With the influx of personal devices in the workplace and the unprecedented risk of data breach and malware, tightening IT security at a company can seem like a daunting task. Just how difficult of a task is it? What are the biggest security risks and what are the top minds in IT considering to combat them?
Wisegate, a crowdsourced IT research company, surveyed hundreds of its senior IT professional members to find out. Earlier this year, we shared with readers that a lack of security metrics and reporting was undermining IT security programs. Now, we'll take a look at what those top security risks are.
Data breaches and malware are at the top
In a not surprising response to a poll that asked IT professionals to name their top three security risks, 32 per cent of respondents named data breaches and malware as their top threats and risks. Over half - 51 per cent- of respondents included not only data breaches and malware, but also insider and outsider threat, BYOD management and security, and advanced persistent threats as their companies' top risks.
While data breaches and malware are not new risks to the industry, we wanted to get to the bottom of what technology and business trends are causing this concern over malware and information leaks.
Trends impacting security programs: BYOD and cloud
When asked to identify the trends that most impact their security programs, IT professionals revealed that the malware threat and its associated data breach risk is likely to get worse over the coming years specifically because of these trends:
- The continuing evolution of BYOD practices (
- Increasing adoption of cloud technology, both public and private (
What we'll see is a world where employers will actually require people to bring and use their own devices. Most companies already provide staff with equipment, and many currently tolerate BYOD. The trend will continue until eventually companies will choose to make the personal devices employees already use official.
But this leads to a tension between company and personal information held on the same device. The company will need to protect its own data, but the personal data will be in conflict with any device monitoring that the company does. In short, there is potential for a 'Big Brother' inspired kickback from the employee. However, the savvy security team will earn the user's trust by demonstrating that the company can only monitor the corporate data, and not only doesn't, but cannot monitor anything else.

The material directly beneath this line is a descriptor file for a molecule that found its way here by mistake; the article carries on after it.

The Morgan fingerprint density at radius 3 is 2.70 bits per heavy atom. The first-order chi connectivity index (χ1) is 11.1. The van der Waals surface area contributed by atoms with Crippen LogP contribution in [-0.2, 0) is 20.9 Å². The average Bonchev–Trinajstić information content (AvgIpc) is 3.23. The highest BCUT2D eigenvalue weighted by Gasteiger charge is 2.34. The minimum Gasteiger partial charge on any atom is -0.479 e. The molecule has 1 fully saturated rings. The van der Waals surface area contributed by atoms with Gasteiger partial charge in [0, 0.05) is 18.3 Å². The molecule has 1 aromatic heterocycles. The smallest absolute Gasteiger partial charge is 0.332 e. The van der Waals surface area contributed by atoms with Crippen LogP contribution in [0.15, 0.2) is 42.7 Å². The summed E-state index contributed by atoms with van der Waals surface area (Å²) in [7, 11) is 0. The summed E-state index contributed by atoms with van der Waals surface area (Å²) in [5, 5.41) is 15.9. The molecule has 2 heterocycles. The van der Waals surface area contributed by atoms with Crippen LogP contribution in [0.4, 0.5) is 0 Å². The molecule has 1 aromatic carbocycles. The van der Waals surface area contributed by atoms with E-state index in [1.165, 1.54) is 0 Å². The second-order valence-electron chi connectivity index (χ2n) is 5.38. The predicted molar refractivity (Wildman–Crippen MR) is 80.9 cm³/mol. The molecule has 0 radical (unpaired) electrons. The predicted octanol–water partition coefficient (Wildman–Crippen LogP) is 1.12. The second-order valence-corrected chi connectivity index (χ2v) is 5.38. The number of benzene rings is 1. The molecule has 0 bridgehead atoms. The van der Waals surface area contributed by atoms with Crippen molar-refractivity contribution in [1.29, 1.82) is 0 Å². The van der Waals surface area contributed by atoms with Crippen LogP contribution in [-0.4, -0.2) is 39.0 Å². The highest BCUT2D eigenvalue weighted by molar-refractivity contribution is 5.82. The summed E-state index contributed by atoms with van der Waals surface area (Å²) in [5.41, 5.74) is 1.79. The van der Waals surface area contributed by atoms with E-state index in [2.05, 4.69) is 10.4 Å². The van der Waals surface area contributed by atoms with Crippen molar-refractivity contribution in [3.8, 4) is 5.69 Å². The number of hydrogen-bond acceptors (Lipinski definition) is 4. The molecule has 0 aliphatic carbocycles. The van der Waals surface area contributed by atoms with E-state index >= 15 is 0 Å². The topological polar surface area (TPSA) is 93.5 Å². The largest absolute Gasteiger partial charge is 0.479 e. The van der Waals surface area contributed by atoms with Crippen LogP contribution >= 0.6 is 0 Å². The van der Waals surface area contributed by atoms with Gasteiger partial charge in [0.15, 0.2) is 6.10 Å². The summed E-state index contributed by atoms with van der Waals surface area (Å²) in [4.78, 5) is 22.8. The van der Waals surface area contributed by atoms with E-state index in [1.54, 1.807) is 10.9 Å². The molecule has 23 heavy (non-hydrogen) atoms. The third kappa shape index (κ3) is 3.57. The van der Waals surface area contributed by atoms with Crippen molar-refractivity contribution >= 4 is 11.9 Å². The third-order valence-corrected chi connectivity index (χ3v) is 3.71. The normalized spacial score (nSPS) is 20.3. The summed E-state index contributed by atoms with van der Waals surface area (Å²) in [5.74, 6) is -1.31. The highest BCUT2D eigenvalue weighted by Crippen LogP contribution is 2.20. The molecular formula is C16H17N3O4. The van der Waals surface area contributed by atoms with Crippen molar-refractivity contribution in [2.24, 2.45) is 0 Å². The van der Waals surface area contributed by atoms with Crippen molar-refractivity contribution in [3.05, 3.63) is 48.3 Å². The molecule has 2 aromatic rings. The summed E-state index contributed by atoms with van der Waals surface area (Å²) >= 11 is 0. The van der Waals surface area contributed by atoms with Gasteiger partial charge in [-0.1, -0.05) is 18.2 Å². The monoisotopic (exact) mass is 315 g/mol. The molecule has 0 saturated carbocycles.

Shying away from BYOD and using the cloud to defend against malware-inspired sensitive breaches is a strong argument. It is harder to infect the cloud than it is to infect an individual endpoint. But there is also a scale issue. If an attacker manages to infect the cloud, he could potentially get to impact many more customers and much larger datasets. The weakness in cloud security is less the cloud itself and more how the cloud is used. This is an aspect of something that is one of the biggest challenges to IT security: the difference between something working correctly and something working correctly and securely. This affects everything from malware prevention to proprietary apps, open source software, and websites.
The future of IT security is data security--not device security
When asked what infrastructure security controls would be prioritized over the next few years, nearly a third of respondents--32 percent--named information protection and control as their top priority. Web application firewall wasn't far behind, with 26 percent naming this as a top priority.
This suggests a shift in emphasis from protecting devices to placing a greater emphasis on protecting applications and the data itself. Firewalls are now application firewalls rather than trusted network firewalls. If IT security professionals' top security controls are designed to protect the data itself, even if there is a breach of sensitive information, that information will remain hidden from any attacker.
Faced with the impossibility of defending against malware attacks in the new cloud/BYOD paradigm, security teams are engaged in a massive shift from protecting devices to protecting data. Stay tuned for our breakdown of this new paradigm--data centric security in a future CSO article. We'll take a deeper dive into the idea that if data itself is safe, it doesn't matter if there is a breach.
Elden Nelson is Editor in Chief at Wisegate, a private, crowdsourced IT research service for senior IT professionals, including CSOs and CISOs.